The world of 'Emberhawk' is confusing and lacks details
Emberhawk by Jamie Foley ★★
"The d'hakka reared back with a shrill screech, swiping at the arrow with a spidery limb."
I received this e-book from Netgalley. This does not affect my review or opinion. All thoughts are my own and I'm being 100 percent honest. Thank you to Netgalley for providing me this e-book for reviewing purposes.
This book is a hard one to review. There are some things I enjoyed, but overall the book wasn't that great. Emberhawk had potential. The general idea of the story wasn't bad but the world-building lacked details and the powers needed some more explaining.
The elementals have decided they're gods, and humans are nothing but fuel for their fire.
A starving trapper.
Merciless drought withers Kira's ranch, leaving her family hungry—and desperate enough to cross the border into the forbidden forest to trap wild game.
But the forest is infested with tree-scorpions and giant cats that wield elemental invisibility, and they're hungry, too. When Kira mistakes one elemental creature for another, she ends up with the last thing she wants in her trap: an enemy soldier.
An invisible spy.
Ryon can't afford to be a prisoner of war. If the Malaano Empire extracts his secrets, the rumors of war will be confirmed—and the tribes stand little chance against the Empire unless they can put aside generations of bad blood for the sake of a Tribal Alliance.
When Ryon's escape leaves Kira injured and her livelihood in flames, Ryon must choose between aiding her… or returning to his chieftess with vital information. But can he survive the trek when an elemental pursues him for his rejected heritage?
A sacrificial princess.
Imperial Princess Vylia is given a powerful ancient stone as her wavesinger trials approach. But is the stone's whispering voice from the water goddess, or a masquerading elemental the creator god imprisoned millennia ago?
When Vylia's diplomatic mission to the tribal lands erupts in fiery revenge, she, Kira, and Ryon must work together to survive—or become pawns in the battle of the gods.
I want to start with the world Emberhawk is set in. I'm going to be honest. The world-building was practically non-existent. After reading this book I still don't have a clue what this world looks like. This really bothers me, because one of the reasons why I like to read is the fact that I can explore new worlds. I like to picture how a world looks and I couldn't do this while reading Emberhawk. There are beasts like big cats and d'hakka's and I can't picture them. Are they scary? How big is a big cat? What color do these creatures have? These are all things that I need to know. I would've liked an explanation here and there and maybe a couple of scenes where Foley explains how the village or forest looks. Because of this the plot felt lacking as well and the ideas Foley had didn't come to life.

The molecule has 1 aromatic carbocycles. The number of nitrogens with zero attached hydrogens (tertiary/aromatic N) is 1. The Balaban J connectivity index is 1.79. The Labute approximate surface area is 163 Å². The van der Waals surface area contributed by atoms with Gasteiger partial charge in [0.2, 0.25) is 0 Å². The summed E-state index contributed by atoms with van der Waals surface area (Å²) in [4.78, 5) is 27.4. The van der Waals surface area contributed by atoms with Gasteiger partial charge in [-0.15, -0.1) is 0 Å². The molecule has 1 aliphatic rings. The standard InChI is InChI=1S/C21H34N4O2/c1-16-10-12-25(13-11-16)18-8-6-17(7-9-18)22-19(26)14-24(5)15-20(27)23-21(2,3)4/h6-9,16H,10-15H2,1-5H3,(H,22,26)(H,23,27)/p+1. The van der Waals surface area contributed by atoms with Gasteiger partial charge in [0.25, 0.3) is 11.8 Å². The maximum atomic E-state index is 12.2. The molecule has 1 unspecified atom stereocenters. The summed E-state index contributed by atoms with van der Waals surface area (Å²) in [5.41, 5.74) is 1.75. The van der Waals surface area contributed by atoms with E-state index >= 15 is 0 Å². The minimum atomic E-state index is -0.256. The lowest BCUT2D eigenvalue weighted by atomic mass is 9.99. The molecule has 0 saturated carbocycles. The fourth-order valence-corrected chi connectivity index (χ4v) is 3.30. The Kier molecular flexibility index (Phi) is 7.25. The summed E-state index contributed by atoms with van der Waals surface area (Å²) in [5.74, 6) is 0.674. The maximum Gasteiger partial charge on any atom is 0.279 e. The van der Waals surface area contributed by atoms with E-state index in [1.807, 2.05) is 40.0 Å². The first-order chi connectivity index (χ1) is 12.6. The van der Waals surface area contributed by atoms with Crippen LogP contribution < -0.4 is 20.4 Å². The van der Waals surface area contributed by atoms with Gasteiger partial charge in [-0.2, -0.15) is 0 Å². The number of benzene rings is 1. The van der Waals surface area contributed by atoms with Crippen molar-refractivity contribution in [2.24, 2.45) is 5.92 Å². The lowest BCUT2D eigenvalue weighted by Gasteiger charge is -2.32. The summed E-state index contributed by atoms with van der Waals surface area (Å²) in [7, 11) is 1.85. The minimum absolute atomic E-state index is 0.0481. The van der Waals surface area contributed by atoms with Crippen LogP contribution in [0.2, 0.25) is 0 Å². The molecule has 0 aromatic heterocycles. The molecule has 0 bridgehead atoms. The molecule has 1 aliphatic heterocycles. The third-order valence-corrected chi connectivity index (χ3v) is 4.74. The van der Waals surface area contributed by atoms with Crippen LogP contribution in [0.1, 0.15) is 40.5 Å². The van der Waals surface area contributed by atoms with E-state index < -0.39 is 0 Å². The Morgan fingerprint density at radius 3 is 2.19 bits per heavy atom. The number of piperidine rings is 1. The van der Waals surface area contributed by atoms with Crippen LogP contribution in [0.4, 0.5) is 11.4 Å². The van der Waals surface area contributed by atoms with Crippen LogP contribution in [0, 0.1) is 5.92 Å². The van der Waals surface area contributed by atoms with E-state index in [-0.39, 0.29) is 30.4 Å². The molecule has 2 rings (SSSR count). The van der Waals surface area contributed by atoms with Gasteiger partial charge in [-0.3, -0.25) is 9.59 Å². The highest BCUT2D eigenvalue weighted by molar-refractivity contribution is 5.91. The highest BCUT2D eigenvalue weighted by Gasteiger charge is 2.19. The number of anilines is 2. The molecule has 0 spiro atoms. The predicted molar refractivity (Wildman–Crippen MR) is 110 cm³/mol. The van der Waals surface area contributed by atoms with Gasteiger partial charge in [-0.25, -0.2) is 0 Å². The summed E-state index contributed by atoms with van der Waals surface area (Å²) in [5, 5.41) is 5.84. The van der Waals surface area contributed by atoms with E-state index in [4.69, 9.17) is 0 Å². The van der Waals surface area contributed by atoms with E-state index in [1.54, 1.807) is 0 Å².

The idea of these elemental powers is quite original and something I definitely liked. However, I didn't really get how they worked or why some of these characters have them. The elemental gods were also an interesting element but I would've liked to see more of it in Emberhawk since they play a big role in this world and story. I like the fact that they have different gods. The plot had some interesting elements and had potential but the author didn't keep my attention. I had to push through to finish it and caught myself skimming the pages once in a while.
Another confusing thing about this book is that while reading it you have no idea when this story takes place. The story had a lot of modern elements like bathrooms and the way the characters talked to each other was also weird. Sometimes the authors used words like 'babe' and 'baby' and it felt off.
Emberhawk is written in three point of views; Kiralau, Ryon, and Vylia. The main characters Kira and Ryon were fun and I liked following them around. The love in this book is a bit weird. The author tries to make this an enemies to lovers kind of love but from the moment the main characters meet they can't stop thinking about how good looking and attractive the other is. It was more of an insta-love romance. Vylia is the third 'main' character but felt empty. I think she will be important for the next book in this series, but in Emberhawk her role wasn't important enough to get her own point of view.
I did love the representation in this book. A character who plays a rather important role in this book is deaf! I have never read a book where there's a deaf character, especially not in YA fantasy. This detail is so important and I enjoyed it.
The cover is absolutely gorgeous. I even think the author created it herself!
Would I recommend this book? I wouldn't recommend it. The world just too confusing and the plot wasn't interesting enough to keep my attention.
Jamie Foley writes clean sci-fi and fantasy books. She loves strategy games, home-grown berries, and Texas winters. Foley kills vipers with my great-grandfather's rifle but is terrified of red wasps. Her husband is her manly cowboy astronaut muse. They live between Austin and the cattle ranch, where their hyperactive spawnling and wolfpack can run free.
Speculative fiction is Foley's favorite thing ever. Spiritual powers and magic-flingers? Yes, please. Elementals and dragons? Sure! Angels and demons and everything plausibly in between? You bet.
Foley's favorite authors growing up were C.S. Lewis, J.R.R. Tolkien, Frank Peretti, and Ted Dekker. She doesn't think a book needs to have language or sex in it to make an awesome story.